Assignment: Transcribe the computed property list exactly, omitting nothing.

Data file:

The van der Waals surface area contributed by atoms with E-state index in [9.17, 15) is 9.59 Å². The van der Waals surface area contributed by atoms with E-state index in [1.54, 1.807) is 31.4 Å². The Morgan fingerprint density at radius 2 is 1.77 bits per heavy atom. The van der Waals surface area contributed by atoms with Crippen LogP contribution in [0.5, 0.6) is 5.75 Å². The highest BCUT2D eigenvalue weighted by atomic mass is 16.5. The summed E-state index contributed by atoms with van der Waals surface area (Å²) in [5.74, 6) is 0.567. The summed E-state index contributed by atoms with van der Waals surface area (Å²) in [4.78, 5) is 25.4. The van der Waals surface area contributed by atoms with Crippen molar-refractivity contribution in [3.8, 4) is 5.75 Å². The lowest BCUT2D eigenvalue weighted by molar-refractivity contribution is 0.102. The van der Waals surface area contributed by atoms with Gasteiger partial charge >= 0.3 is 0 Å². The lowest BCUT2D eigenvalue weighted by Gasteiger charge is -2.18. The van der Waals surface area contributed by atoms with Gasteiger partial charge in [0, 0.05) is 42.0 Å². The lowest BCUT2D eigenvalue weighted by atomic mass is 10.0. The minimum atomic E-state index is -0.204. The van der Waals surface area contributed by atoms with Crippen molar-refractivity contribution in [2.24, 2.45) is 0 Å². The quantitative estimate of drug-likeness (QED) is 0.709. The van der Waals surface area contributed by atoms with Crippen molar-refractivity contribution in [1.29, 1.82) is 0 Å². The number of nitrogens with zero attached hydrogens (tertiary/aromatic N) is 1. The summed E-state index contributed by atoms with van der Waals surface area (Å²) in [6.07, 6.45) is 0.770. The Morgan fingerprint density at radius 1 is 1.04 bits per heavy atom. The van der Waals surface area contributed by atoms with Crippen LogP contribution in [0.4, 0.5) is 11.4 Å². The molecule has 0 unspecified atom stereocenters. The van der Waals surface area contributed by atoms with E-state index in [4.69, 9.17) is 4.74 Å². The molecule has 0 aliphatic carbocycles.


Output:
The van der Waals surface area contributed by atoms with E-state index in [9.17, 15) is 9.59 Å². The van der Waals surface area contributed by atoms with E-state index in [1.54, 1.807) is 31.4 Å². The Morgan fingerprint density at radius 2 is 1.77 bits per heavy atom. The van der Waals surface area contributed by atoms with Crippen LogP contribution in [0.5, 0.6) is 5.75 Å². The highest BCUT2D eigenvalue weighted by atomic mass is 16.5. The summed E-state index contributed by atoms with van der Waals surface area (Å²) in [5.74, 6) is 0.567. The summed E-state index contributed by atoms with van der Waals surface area (Å²) in [4.78, 5) is 25.4. The van der Waals surface area contributed by atoms with Crippen molar-refractivity contribution in [3.8, 4) is 5.75 Å². The lowest BCUT2D eigenvalue weighted by molar-refractivity contribution is 0.102. The van der Waals surface area contributed by atoms with Gasteiger partial charge >= 0.3 is 0 Å². The lowest BCUT2D eigenvalue weighted by Gasteiger charge is -2.18. The van der Waals surface area contributed by atoms with Gasteiger partial charge in [0, 0.05) is 42.0 Å². The lowest BCUT2D eigenvalue weighted by atomic mass is 10.0. The minimum atomic E-state index is -0.204. The van der Waals surface area contributed by atoms with Crippen molar-refractivity contribution in [2.24, 2.45) is 0 Å². The quantitative estimate of drug-likeness (QED) is 0.709. The van der Waals surface area contributed by atoms with Crippen molar-refractivity contribution in [1.29, 1.82) is 0 Å². The number of nitrogens with zero attached hydrogens (tertiary/aromatic N) is 1. The summed E-state index contributed by atoms with van der Waals surface area (Å²) in [6.07, 6.45) is 0.770. The Morgan fingerprint density at radius 1 is 1.04 bits per heavy atom. The van der Waals surface area contributed by atoms with Crippen LogP contribution in [0.4, 0.5) is 11.4 Å². The molecule has 0 unspecified atom stereocenters. The van der Waals surface area contributed by atoms with E-state index in [4.69, 9.17) is 4.74 Å². The molecule has 0 aliphatic carbocycles.